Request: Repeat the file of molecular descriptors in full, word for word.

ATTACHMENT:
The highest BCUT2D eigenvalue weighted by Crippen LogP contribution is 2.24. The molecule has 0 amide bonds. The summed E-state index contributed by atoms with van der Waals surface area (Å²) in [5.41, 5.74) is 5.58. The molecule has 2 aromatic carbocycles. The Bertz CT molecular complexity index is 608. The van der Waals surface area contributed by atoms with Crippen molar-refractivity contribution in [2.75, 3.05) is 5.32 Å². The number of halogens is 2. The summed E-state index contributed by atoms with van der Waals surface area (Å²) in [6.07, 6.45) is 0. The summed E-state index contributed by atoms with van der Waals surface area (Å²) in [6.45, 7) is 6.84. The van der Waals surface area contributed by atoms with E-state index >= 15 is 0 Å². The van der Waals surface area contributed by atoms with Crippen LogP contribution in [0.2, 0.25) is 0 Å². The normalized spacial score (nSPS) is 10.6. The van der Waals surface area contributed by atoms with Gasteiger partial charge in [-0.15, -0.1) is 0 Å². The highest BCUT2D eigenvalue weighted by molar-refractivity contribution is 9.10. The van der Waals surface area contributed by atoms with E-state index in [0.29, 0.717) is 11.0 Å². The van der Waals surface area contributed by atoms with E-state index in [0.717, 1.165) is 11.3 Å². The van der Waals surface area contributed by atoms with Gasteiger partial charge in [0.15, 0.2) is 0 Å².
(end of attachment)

The highest BCUT2D eigenvalue weighted by Crippen LogP contribution is 2.24. The molecule has 0 amide bonds. The summed E-state index contributed by atoms with van der Waals surface area (Å²) in [5.41, 5.74) is 5.58. The molecule has 2 aromatic carbocycles. The Bertz CT molecular complexity index is 608. The van der Waals surface area contributed by atoms with Crippen molar-refractivity contribution in [2.75, 3.05) is 5.32 Å². The number of halogens is 2. The summed E-state index contributed by atoms with van der Waals surface area (Å²) in [6.07, 6.45) is 0. The summed E-state index contributed by atoms with van der Waals surface area (Å²) in [6.45, 7) is 6.84. The van der Waals surface area contributed by atoms with E-state index >= 15 is 0 Å². The van der Waals surface area contributed by atoms with Crippen LogP contribution in [0.2, 0.25) is 0 Å². The normalized spacial score (nSPS) is 10.6. The van der Waals surface area contributed by atoms with Gasteiger partial charge in [-0.15, -0.1) is 0 Å². The highest BCUT2D eigenvalue weighted by molar-refractivity contribution is 9.10. The van der Waals surface area contributed by atoms with E-state index in [0.29, 0.717) is 11.0 Å². The van der Waals surface area contributed by atoms with E-state index in [0.717, 1.165) is 11.3 Å². The van der Waals surface area contributed by atoms with Gasteiger partial charge in [0.15, 0.2) is 0 Å².